Saturday 19 January 2019

Autism 'big challenge for medical fraternity'

Doha, November 17, 2012

Autism, a developmental disorder that appears in the first three years of life, remains a complex and incurable condition but scientists and researchers are continuing with their efforts to find a cure, said an expert.

Most parents of children with autistic spectrum disorder (ASD) suspect that something is wrong by the time the child is 18 months old and seek help by the time the child is age two, explained Dr Haitham El Bashir, the developmental pediatrician and head of the Autism Program, Hamad Medical Corporation and Associate Professor of Clinical Pediatrics at Weill Cornell Medical College in Qatar (WCMC-Q).

Dr Bashir, an expert in the field of autism diagnosis and treatment, was speaking at the WCMC-Q's monthly Medicine and U community health forum.

"Children with ASD present with symptoms that vary in severity from one individual to another and some patients may be highly functioning in life. The most common symptoms consist of underdeveloped interpersonal and social skills and impaired communication," he noted.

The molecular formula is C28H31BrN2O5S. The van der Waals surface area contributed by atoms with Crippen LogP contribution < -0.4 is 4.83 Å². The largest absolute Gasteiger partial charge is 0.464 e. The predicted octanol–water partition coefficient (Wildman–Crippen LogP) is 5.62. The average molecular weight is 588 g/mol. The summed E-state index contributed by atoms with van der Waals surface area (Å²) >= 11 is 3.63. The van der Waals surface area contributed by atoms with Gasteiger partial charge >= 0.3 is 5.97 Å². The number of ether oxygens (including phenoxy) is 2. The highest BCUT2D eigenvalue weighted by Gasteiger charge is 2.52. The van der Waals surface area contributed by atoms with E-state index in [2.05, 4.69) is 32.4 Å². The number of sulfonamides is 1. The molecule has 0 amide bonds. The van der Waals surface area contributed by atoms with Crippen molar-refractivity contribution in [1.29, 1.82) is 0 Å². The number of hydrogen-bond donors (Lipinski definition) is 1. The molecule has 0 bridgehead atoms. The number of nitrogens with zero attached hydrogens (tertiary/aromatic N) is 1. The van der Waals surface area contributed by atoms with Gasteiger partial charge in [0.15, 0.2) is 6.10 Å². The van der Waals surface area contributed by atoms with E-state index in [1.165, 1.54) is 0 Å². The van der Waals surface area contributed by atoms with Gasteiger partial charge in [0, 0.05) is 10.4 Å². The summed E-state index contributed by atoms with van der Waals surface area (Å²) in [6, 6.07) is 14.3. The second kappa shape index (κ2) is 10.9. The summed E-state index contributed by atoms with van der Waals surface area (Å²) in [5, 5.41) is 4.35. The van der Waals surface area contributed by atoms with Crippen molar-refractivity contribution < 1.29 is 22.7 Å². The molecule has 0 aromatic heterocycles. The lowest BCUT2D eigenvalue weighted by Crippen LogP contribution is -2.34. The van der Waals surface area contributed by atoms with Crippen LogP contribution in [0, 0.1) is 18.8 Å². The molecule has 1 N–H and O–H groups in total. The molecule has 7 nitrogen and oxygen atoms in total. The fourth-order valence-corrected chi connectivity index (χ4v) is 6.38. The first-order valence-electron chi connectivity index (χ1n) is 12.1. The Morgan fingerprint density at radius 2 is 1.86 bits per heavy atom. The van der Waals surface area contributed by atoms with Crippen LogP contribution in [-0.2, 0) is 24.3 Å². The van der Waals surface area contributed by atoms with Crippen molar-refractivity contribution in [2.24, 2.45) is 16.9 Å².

Dr Bashir pointed out that autism was a physical condition linked to abnormal biology and chemistry in the brain. "The exact causes of these abnormalities remain unknown, but this is a very active area of research," he stated.

"There is probably a combination of factors that lead to autism although genetic factors seem to be important. Autism affects boys more often than girls. Family income, education, and lifestyle do not seem to affect the risk of autism," Dr Bashir explained.

According to him, treatments are often complex because all children or adults with autism are different and require treatment that addresses specific needs.

"It can involve behavioral treatments, medicines or both. Many persons with autism also have additional medical conditions such as sleep disturbance, seizures and gastrointestinal (GI) distress. Addressing these conditions can improve attention, learning and related behaviors," he added.-TradeArabia News Service

Tags: Qatar | Autism | Weill Cornell Medical College |

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